In 2005, for instance, the Bush administration denied a visa to Nahendra Modi, then the democratically elected chief minister of the Indian state of Gujarat, for having failed to stop riots against Muslims there. What’s the difference between that and denying visas to Israeli politicians like Uri Ariel and Naftali Bennett who seek to make permanent the denial of basic rights to Palestinians in the West Bank? If I’m anti-democratic for endorsing such a proposal, so is Michael Walzer, one of America’s most eminent democratic theorists (and an ardent Zionist), since he’s among the people who came up with the idea in the first place.
There’s nothing undemocratic about one democracy exerting pressure on another democracy to change its policies. The United States does it every day. Actually supporting a coup to overturn a democratically elected government is probably going too far. But not according to Tobin, who last year endorsed the coup that removed a democratically elected Muslim Brotherhood leader from power in Egypt. Tobin urged America to help Egyptian dictator Abdel-Fattah al-Sissi ensure “that the Brotherhood will never get a chance at power,” even via the ballot box. This from the guy who accused me of “contempt for democracy” because I urged American Jews to publicly protest Netanyahu’s policies in the West Bank.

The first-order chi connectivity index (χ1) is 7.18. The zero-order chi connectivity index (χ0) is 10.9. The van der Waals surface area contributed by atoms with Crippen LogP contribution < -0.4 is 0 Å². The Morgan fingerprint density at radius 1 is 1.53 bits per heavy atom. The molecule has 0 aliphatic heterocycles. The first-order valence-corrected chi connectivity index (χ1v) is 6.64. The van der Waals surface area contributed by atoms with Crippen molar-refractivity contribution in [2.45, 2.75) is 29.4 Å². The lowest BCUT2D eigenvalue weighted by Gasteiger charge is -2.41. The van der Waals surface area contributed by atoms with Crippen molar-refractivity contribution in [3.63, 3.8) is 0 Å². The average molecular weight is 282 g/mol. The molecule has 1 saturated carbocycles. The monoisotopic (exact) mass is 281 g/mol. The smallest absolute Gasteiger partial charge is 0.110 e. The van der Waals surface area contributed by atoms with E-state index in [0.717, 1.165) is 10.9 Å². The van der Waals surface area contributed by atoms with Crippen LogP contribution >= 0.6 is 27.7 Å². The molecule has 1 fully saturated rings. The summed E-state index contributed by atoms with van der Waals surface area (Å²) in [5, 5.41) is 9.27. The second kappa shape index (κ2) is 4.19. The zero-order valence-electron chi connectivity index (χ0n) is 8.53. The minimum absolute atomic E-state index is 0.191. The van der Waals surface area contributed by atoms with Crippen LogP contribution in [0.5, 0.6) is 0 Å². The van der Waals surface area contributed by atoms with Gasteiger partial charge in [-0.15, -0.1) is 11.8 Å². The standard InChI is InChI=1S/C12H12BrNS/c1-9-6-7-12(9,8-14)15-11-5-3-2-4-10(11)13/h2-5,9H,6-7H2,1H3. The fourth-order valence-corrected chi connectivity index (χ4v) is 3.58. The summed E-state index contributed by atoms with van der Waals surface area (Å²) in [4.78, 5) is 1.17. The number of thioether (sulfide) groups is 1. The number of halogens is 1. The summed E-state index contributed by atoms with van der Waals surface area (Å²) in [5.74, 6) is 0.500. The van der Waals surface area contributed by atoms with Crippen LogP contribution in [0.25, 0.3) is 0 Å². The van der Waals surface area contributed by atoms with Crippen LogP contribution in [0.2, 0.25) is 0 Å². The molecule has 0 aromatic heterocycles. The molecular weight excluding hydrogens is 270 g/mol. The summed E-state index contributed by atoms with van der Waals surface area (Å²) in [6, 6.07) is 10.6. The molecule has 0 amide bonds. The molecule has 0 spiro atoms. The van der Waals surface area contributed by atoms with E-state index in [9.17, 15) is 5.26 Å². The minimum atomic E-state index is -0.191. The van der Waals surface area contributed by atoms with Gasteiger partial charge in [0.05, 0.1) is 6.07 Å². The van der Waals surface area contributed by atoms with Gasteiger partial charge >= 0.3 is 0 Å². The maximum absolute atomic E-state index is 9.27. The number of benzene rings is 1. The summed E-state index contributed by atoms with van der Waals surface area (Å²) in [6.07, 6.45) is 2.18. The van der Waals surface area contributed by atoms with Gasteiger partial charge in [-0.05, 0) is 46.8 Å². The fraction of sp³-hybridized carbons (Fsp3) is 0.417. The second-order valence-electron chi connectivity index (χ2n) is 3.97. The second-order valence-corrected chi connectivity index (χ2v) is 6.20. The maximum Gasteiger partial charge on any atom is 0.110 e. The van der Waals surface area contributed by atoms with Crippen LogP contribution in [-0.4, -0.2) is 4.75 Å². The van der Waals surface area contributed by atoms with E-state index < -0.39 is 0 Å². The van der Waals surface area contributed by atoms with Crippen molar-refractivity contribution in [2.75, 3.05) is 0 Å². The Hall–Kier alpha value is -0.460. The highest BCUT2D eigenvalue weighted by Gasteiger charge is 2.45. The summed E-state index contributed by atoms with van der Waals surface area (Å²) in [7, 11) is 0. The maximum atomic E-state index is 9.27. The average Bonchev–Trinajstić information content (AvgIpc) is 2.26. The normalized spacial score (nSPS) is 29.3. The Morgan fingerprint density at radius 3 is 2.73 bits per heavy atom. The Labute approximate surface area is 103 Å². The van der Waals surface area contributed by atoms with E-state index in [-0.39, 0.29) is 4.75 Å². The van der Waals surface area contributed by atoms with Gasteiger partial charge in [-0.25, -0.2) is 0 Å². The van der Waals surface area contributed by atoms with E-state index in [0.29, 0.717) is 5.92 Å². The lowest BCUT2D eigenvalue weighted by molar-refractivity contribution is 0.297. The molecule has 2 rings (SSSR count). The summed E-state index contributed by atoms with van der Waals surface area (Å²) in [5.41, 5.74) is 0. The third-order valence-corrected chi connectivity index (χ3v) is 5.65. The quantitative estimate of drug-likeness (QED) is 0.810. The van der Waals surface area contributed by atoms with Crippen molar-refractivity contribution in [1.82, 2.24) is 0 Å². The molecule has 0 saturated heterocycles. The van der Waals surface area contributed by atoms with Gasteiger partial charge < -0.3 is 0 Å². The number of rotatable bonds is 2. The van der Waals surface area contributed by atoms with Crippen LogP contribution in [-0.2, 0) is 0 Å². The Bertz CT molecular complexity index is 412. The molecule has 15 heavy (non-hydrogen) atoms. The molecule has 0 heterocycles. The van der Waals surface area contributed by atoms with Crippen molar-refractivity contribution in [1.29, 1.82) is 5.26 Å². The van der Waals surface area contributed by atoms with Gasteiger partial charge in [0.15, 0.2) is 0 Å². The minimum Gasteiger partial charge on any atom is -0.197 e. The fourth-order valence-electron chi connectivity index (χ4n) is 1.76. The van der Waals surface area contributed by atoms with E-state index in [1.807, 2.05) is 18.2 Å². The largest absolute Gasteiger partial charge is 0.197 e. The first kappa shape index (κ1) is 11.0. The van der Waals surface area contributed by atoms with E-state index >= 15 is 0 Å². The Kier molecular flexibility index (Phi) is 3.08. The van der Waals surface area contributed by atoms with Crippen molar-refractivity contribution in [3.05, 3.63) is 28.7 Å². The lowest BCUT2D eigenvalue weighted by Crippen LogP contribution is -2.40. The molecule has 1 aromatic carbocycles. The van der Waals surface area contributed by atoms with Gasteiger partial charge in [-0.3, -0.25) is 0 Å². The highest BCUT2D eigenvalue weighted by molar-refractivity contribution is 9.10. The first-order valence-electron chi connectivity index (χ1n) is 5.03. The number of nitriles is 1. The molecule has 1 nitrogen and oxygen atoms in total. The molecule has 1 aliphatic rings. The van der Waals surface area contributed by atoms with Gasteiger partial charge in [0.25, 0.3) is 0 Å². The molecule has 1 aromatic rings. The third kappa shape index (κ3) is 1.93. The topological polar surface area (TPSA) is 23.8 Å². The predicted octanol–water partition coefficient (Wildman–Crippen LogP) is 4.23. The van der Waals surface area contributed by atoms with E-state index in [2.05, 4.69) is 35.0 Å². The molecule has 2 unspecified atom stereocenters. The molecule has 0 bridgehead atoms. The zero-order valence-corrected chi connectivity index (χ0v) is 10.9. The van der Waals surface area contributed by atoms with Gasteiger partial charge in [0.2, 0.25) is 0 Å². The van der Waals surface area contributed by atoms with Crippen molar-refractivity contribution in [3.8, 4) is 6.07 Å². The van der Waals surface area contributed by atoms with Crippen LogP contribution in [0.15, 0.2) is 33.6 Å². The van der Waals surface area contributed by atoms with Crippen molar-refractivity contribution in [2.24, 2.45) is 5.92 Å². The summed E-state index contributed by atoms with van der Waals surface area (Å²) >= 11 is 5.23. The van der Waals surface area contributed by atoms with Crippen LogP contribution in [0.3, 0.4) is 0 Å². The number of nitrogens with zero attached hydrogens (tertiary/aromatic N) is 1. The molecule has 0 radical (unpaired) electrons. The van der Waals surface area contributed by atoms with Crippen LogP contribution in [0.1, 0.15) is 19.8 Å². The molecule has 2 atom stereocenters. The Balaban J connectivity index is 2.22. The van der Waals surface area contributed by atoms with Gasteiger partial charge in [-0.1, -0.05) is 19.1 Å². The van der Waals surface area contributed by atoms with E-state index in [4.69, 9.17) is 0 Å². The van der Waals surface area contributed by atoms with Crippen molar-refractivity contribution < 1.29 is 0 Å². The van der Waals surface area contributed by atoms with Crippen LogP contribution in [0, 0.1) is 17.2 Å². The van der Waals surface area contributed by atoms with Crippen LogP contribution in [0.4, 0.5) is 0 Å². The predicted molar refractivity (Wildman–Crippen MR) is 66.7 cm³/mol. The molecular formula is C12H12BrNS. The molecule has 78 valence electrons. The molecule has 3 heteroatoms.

But even if you remain unconvinced by everything written above. Even if you really do believe that foreign governments and citizens have no right to oppose or sanction policies enacted by democracies, it doesn’t actually matter. Because in the West Bank, Israel is not a democracy.